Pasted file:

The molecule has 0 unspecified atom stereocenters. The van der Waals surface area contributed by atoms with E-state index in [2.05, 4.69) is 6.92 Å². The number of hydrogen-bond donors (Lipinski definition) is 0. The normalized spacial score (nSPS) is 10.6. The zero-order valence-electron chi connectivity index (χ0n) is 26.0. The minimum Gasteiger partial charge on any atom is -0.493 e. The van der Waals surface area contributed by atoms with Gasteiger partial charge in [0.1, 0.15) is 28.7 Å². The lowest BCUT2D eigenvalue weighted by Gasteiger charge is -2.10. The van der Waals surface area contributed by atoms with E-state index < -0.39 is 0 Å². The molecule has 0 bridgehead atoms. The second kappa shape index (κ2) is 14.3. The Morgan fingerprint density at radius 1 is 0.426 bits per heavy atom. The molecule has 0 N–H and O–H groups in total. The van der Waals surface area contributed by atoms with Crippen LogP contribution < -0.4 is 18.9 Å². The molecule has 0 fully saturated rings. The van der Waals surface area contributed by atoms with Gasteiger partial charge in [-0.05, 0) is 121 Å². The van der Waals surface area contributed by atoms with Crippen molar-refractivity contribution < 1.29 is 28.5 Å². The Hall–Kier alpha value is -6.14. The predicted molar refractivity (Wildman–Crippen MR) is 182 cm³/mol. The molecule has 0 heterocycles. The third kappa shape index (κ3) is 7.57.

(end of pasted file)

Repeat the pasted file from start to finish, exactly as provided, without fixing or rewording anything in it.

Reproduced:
The molecule has 0 unspecified atom stereocenters. The van der Waals surface area contributed by atoms with E-state index in [2.05, 4.69) is 6.92 Å². The number of hydrogen-bond donors (Lipinski definition) is 0. The normalized spacial score (nSPS) is 10.6. The zero-order valence-electron chi connectivity index (χ0n) is 26.0. The minimum Gasteiger partial charge on any atom is -0.493 e. The van der Waals surface area contributed by atoms with Gasteiger partial charge in [0.1, 0.15) is 28.7 Å². The lowest BCUT2D eigenvalue weighted by Gasteiger charge is -2.10. The van der Waals surface area contributed by atoms with E-state index < -0.39 is 0 Å². The molecule has 0 bridgehead atoms. The second kappa shape index (κ2) is 14.3. The Morgan fingerprint density at radius 1 is 0.426 bits per heavy atom. The molecule has 0 N–H and O–H groups in total. The van der Waals surface area contributed by atoms with Crippen LogP contribution < -0.4 is 18.9 Å². The molecule has 0 fully saturated rings. The van der Waals surface area contributed by atoms with Gasteiger partial charge in [-0.05, 0) is 121 Å². The van der Waals surface area contributed by atoms with Crippen molar-refractivity contribution < 1.29 is 28.5 Å². The Hall–Kier alpha value is -6.14. The predicted molar refractivity (Wildman–Crippen MR) is 182 cm³/mol. The molecule has 0 heterocycles. The third kappa shape index (κ3) is 7.57.